In a previous article, I had a look at Boeing's (NYSE:BA) Q1 deliveries and concluded that the lower deliveries are more or less in line with Boeing's lower guidance for FY2016. In this article, I will have a look at what I expect from Boeing's Commercial Airplanes unit for 1Q 2016.
Figure 1: Division of Q1 2016 Boeing Commercial deliveries (Source: www.AeroAnalysis.net)
From Figure 1, it can be seen that the Boeing 737 accounts for almost 70% of the deliveries, followed by the Boeing 787 with 17% and the Boeing 777 with 13%. The Boeing 747 and 767 deliveries make up for only 2% of the deliveries.
Figure 2: Estimate of Division of Q1 2016 Boeing Commercial revenues (Source: AeroAnalysis.net)
Using the data from Figure 1, the revenue of the Commercial Airplanes department can be estimated. Although this method has returned quite accurate revenue estimates in the past, it is important for investors to do their own research as well rather than going blindly with the numbers.
What can be seen is that the Boeing 737 still brings in most revenue, but this is primarily caused by the high delivery volume. The Boeing 787 and Boeing 777 bring in 28% and 25% of the revenue, respectively. For the moment, I do not expect the higher discounts for the Boeing 777-300ER to impact revenues.
Table 1: Breakdown Revenue estimate
For Q1 2016, I expect Boeing revenues to be around $14.8B. Compared to the 2015 first-quarter revenue of $15.4B, this is a 3.7% drop in revenue.
Earnings from Commercial Activities
For the full year, Boeing expects margins of around 9% for its Commercial department. Applying this margin on the estimated revenue, the net earnings are expected to be around $1.33B. Year over year, this means an 18% decline. To provide a certain earnings range, earnings have also been calculated using a 10% operating margin, in which case the expected earnings are $1.48B.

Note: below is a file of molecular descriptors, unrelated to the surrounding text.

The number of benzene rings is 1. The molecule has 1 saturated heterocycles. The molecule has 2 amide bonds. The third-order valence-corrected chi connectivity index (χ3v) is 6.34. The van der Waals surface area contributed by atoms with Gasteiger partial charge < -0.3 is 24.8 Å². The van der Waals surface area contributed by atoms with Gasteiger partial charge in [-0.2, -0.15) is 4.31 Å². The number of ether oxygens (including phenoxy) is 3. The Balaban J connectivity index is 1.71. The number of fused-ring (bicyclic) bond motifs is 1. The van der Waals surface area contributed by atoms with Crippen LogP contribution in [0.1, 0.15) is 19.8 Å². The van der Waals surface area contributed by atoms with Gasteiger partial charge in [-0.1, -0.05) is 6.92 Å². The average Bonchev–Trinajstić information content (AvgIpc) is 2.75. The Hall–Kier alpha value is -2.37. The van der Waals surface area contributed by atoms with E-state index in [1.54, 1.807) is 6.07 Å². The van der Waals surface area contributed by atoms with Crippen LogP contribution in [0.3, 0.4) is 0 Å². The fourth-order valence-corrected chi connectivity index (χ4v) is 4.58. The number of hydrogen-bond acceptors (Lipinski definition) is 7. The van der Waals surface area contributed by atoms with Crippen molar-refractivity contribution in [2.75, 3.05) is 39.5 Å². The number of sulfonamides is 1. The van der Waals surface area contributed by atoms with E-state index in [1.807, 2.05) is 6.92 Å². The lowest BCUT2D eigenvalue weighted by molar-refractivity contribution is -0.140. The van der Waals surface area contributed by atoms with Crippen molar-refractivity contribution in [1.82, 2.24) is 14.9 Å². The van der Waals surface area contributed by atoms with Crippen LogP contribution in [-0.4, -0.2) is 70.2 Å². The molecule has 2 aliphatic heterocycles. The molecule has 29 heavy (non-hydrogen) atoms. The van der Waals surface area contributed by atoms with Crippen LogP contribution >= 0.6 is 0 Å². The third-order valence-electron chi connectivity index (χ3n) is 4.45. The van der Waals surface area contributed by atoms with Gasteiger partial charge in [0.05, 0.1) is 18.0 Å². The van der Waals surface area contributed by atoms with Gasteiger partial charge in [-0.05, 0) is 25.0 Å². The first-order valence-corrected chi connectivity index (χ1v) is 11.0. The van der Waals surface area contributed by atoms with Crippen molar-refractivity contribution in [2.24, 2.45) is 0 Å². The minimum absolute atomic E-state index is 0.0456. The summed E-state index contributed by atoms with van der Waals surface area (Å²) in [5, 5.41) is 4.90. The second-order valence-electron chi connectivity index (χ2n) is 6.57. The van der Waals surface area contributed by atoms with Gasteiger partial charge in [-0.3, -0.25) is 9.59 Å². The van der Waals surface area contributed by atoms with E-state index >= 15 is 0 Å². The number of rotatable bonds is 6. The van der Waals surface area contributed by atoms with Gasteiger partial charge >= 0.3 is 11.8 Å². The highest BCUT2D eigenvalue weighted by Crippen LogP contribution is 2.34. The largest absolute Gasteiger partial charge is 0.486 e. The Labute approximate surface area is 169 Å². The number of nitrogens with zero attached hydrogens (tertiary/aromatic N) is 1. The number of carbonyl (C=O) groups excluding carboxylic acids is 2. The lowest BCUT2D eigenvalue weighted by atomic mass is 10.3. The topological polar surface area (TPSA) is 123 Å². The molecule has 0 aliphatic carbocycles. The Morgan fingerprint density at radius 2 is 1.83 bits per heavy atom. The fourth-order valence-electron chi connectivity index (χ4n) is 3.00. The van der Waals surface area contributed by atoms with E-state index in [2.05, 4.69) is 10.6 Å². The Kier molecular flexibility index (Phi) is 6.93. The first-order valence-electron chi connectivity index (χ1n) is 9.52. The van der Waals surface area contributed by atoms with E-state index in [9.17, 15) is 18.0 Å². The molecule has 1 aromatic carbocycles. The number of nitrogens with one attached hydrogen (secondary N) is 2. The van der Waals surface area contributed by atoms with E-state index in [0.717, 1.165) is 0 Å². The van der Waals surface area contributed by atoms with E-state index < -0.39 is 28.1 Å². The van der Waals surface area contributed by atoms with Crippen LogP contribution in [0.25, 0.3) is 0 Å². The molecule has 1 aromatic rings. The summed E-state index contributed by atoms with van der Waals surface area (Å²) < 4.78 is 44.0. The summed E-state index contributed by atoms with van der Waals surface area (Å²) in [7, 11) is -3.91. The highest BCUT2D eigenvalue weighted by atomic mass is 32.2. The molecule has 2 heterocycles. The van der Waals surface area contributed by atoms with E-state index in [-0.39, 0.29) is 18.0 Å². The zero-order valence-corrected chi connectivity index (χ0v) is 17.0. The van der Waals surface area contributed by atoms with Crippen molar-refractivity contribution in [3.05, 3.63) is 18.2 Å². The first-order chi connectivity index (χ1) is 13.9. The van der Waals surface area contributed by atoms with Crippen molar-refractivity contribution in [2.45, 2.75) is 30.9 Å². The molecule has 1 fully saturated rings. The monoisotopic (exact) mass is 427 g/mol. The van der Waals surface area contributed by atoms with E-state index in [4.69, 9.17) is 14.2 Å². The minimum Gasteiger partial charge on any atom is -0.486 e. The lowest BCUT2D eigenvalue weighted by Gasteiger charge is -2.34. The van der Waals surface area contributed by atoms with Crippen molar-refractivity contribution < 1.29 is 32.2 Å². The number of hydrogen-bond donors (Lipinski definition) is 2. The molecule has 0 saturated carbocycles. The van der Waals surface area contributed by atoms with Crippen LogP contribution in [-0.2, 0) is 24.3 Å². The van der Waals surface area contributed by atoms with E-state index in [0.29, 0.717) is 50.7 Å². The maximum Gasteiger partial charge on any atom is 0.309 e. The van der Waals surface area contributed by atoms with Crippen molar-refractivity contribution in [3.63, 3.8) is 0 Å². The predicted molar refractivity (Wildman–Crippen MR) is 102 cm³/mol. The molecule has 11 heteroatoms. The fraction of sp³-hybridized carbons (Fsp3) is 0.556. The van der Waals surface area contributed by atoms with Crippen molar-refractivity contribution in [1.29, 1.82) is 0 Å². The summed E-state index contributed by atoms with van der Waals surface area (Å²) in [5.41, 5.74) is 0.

I expect earnings to be in the $1.33B-$1.48B range, down 8%-18% year over year.
Boeing's commercial earnings are likely to see a strong year-over-year decline in Q1 2016, partly due to lower delivery volume but most of the drop will be caused by lower operating margins. This seems to be a trend that has been going on for a while now and is putting pressure on Boeing's performance.
Disclaimer: Although the model that has been used to estimate revenues has yielded accurate results in the past it is advisable for investors to do their own due diligence or collect data from various sources before making an investment decision.
Disclosure: I am/we are long BA.
I wrote this article myself, and it expresses my own opinions. I am not receiving compensation for it (other than from Seeking Alpha). I have no business relationship with any company whose stock is mentioned in this article.